Most of the week Dec VIX futures were at a discount to the spot VIX index. This was despite the November employment report being released on Friday. The market yawned at the report with the S&P 500 finishing up slightly on the week and VIX finished the week basically unchanged. The December contract spent most of the week at a discount to the index, but traded to a slight premium on Friday. January was slightly higher while the rest of the VIX futures contracts traded lower and the result was a flattening of the curve.
The December futures price action, basically in line with the index, is a clear indication that the market expects any volatility to occur after December expiration (December 19). On the other side of the coin, January futures are at a consistent premium to the index and of course December contract. From an academic and market watcher standpoint this is an interesting scenario to watch unfold.
The NASDAQ-100 and VXN activity was a completely different story last week based on price action in a single stock – Apple (AAPL – 533.25). The NDX lost about 1.4% last week and VXN traded up over 9% on the week. The interesting thing is that the futures curve experiences a fairly parallel move. This indicates that the feeling in the market place is that higher volatility for the NDX may be around for a while.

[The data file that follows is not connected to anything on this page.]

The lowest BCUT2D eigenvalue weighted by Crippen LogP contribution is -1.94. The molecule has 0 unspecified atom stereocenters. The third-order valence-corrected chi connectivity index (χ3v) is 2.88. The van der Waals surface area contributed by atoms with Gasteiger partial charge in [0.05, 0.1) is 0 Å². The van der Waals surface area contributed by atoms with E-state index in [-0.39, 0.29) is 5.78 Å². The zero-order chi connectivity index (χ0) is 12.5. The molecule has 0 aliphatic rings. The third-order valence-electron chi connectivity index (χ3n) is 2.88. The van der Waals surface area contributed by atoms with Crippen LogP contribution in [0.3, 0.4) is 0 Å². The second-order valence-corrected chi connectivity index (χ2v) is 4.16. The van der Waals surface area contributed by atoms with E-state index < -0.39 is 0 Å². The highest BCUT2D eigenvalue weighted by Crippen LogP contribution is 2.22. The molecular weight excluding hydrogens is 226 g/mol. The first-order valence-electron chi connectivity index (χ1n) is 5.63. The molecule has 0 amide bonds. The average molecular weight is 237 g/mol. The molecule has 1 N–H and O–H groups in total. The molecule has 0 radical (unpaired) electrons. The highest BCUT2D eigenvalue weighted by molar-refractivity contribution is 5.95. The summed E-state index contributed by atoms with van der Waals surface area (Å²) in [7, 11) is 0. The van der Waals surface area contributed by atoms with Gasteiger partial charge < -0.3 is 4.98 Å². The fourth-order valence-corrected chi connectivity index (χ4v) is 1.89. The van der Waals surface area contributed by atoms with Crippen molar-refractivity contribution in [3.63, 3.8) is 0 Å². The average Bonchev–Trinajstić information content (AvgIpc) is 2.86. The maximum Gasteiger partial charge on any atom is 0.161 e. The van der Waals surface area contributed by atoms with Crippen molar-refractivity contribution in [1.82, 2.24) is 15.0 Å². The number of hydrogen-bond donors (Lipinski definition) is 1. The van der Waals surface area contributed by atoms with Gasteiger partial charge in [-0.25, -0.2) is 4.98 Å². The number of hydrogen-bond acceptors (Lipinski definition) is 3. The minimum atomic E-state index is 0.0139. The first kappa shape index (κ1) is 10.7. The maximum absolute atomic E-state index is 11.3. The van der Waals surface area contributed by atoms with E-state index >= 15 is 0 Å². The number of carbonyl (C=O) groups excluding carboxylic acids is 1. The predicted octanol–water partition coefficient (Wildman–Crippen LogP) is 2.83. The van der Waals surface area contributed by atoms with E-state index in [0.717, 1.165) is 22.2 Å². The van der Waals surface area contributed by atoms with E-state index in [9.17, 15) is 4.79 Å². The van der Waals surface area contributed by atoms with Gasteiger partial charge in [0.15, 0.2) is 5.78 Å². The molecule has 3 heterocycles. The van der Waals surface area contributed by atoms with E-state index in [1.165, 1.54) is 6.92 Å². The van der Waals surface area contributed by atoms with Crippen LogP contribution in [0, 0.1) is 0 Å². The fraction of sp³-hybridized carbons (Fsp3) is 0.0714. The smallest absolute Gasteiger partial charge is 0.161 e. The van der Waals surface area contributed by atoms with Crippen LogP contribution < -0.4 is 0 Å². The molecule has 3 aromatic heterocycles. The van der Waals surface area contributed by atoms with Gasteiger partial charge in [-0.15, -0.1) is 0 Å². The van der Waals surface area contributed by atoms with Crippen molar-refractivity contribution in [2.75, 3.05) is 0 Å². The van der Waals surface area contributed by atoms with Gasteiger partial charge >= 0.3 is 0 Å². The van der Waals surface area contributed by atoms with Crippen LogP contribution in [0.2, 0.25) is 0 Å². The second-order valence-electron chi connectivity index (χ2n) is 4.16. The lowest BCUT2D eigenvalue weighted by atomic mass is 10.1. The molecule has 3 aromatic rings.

With VIX drifting around last week and December VIX futures at a discount to January contracts the long VIX ETPs were mostly lower on the week. Something of note was the underperformance of VXZ which indicates lower anticipated volatility in the 1st quarter of next year. Every VIX future contract from February out was lower last week and this is reflected in the VXZ losing over 2% on the week. The majority of ETPs focus on the front two month contracts and it appears December futures are going to be complacent, while the January contract is the one that gathers all in the attention for the rest of the year. This thought depends on the fiscal cliff talks dragging out until after December expiration and being resolved (one way or another) before January expiration.
The hedged and low volatility funds did well as US stocks were slightly higher despite the weight of AAPL. Emerging markets our performed US stocks (AAPL is not in that index…) and that can be seen with the EEMV being the best performing of the actively traded VIX related exchange traded products.
There was something new in the exchange traded product area this week. On Thursday the PowerShares S&P 500 Downside Hedged Portfolio (PHDG – 25.16) began trading. The press release describing the strategy behind PHDG involves exposure to the S&P 500, VIX futures and cash depending on market volatility. This ETF joins the VIXH, which uses VIX call options dynamically combined with investment in the S&P 500 to achieve hedged performance as a convenient method to have equity market exposure hedged with volatility exposure.
The word of the week in the VIX Options pit was ‘quiet’. Whenever I hear that the old saying, “it is quiet…too quiet” pops in my mind. VIX was fairly range bound, VVIX is low, and December VIX futures were trading at a discount to the VIX index most of the week. An article I came across mid-week did note that the majority of VIX option trading is in opening new out of the money call positions. The article highlighted huge open interest in the VIX Jan 25 Calls (almost 400,000 contracts) as an option that appears to have a lot of demand as a speculation on or hedge against the stock market dropping if we go over the fiscal cliff.